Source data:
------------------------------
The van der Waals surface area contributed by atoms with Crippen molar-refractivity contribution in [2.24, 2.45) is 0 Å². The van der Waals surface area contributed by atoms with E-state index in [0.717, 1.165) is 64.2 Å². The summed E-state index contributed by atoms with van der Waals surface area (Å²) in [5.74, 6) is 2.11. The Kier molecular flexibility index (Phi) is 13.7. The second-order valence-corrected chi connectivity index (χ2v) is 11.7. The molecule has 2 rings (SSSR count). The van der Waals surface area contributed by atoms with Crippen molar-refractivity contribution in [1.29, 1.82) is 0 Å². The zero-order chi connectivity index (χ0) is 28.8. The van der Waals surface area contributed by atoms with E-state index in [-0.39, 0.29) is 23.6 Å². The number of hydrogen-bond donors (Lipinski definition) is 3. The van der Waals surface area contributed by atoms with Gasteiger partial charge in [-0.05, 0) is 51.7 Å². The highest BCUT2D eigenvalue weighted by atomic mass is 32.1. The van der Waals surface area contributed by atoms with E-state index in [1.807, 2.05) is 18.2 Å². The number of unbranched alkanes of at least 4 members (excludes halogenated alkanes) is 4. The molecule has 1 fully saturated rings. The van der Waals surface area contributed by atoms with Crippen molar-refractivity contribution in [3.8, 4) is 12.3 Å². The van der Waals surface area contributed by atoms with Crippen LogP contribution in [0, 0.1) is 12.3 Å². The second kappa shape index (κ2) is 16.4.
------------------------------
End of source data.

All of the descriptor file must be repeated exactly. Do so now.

The van der Waals surface area contributed by atoms with Crippen molar-refractivity contribution in [2.24, 2.45) is 0 Å². The van der Waals surface area contributed by atoms with E-state index in [0.717, 1.165) is 64.2 Å². The summed E-state index contributed by atoms with van der Waals surface area (Å²) in [5.74, 6) is 2.11. The Kier molecular flexibility index (Phi) is 13.7. The second-order valence-corrected chi connectivity index (χ2v) is 11.7. The molecule has 2 rings (SSSR count). The van der Waals surface area contributed by atoms with Crippen molar-refractivity contribution in [1.29, 1.82) is 0 Å². The zero-order chi connectivity index (χ0) is 28.8. The van der Waals surface area contributed by atoms with E-state index in [-0.39, 0.29) is 23.6 Å². The number of hydrogen-bond donors (Lipinski definition) is 3. The van der Waals surface area contributed by atoms with Gasteiger partial charge in [-0.05, 0) is 51.7 Å². The highest BCUT2D eigenvalue weighted by atomic mass is 32.1. The van der Waals surface area contributed by atoms with E-state index in [1.807, 2.05) is 18.2 Å². The number of unbranched alkanes of at least 4 members (excludes halogenated alkanes) is 4. The molecule has 1 fully saturated rings. The van der Waals surface area contributed by atoms with Crippen molar-refractivity contribution in [3.8, 4) is 12.3 Å². The van der Waals surface area contributed by atoms with Crippen LogP contribution in [0, 0.1) is 12.3 Å². The second kappa shape index (κ2) is 16.4.